Navigating change is never easy. This applies to employers and employees. Why? Because change brings a new way of doing, being, and or relating that may challenge the confidence and competence of all stakeholders. The fear of change is called Misoneism.
“Getting on or off the bus” is a term used to describe whether those affected by the change, support it or not. When done well, change management invites great communication, consultation, and an openness to learning…however frightening the process may be. This is noted as ‘’getting on the bus”. When integrated poorly, change may result in frustration, distrust, and fractured workplace culture which may have employee implications of “getting off the bus”.
Why change management?
The Peter Principle stipulates “In spite of warnings, nothing much happens until the status quo becomes more painful than change” (Peter & Hull, 1996). The reality is that we live in a dynamic and constantly changing world. We need to accept that change is an ongoing phenomenon. The cycle of change begins with the pressure for change. Economic, political, and social factors are examples of pressures that command change (Cole, 2019).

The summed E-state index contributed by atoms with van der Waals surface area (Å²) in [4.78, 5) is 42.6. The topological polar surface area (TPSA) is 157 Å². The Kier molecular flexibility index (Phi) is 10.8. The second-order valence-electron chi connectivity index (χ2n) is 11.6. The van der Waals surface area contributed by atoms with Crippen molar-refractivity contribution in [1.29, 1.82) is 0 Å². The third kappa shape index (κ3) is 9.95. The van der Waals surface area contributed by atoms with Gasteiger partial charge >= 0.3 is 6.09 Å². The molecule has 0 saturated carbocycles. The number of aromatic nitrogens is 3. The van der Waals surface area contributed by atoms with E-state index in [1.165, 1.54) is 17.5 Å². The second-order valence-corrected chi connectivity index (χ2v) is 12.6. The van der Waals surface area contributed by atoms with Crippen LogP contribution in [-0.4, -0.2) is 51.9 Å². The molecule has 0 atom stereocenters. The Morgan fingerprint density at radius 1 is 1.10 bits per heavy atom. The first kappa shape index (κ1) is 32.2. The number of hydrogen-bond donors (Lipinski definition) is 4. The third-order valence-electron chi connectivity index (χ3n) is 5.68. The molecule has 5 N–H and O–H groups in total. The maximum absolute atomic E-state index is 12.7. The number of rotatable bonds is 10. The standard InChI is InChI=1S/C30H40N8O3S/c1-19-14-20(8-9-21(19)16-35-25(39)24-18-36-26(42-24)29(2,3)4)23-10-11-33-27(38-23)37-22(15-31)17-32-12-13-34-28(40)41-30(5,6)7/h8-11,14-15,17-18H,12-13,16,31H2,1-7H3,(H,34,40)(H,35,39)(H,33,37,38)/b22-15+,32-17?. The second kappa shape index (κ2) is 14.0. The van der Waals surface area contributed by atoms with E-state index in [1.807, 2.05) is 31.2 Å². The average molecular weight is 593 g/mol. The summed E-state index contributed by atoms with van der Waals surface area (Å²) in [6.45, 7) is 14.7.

What is a key factor that underpins change management?
Communication (amongst other factors) is critical to mitigating change effectively. Communication is needed to explain the ‘why’ of change, the approach to change as well as the time it will take, and the steps involved for change to become the norm within the organisation. When communication is ineffective, people responding to change may be criticised and stereotyped as the road blocker; the passive complier; the delayer, or the traditionalist just to name a few. Leaders initiating the change process are encouraged to honour people’s concerns about how the change may inevitably impact them and the options available to them.
In times of change, positional power may override the humble employee voice. Leaders must take the time to listen to all stakeholders. Sometimes gems of great wisdom and intellect may be shared for the greater good of the organisation that had not been previously thought about (Haesler, 2021).
It takes a courageous, authentic, and curious leader to truly understand and effectively work with staff. Again, I reiterate that change management is not an easy process however in addition to effective communication, empathy, support, and opportunities for closure are considerations for assisting employees to get on or off the bus.
Are you on or off the change management bus?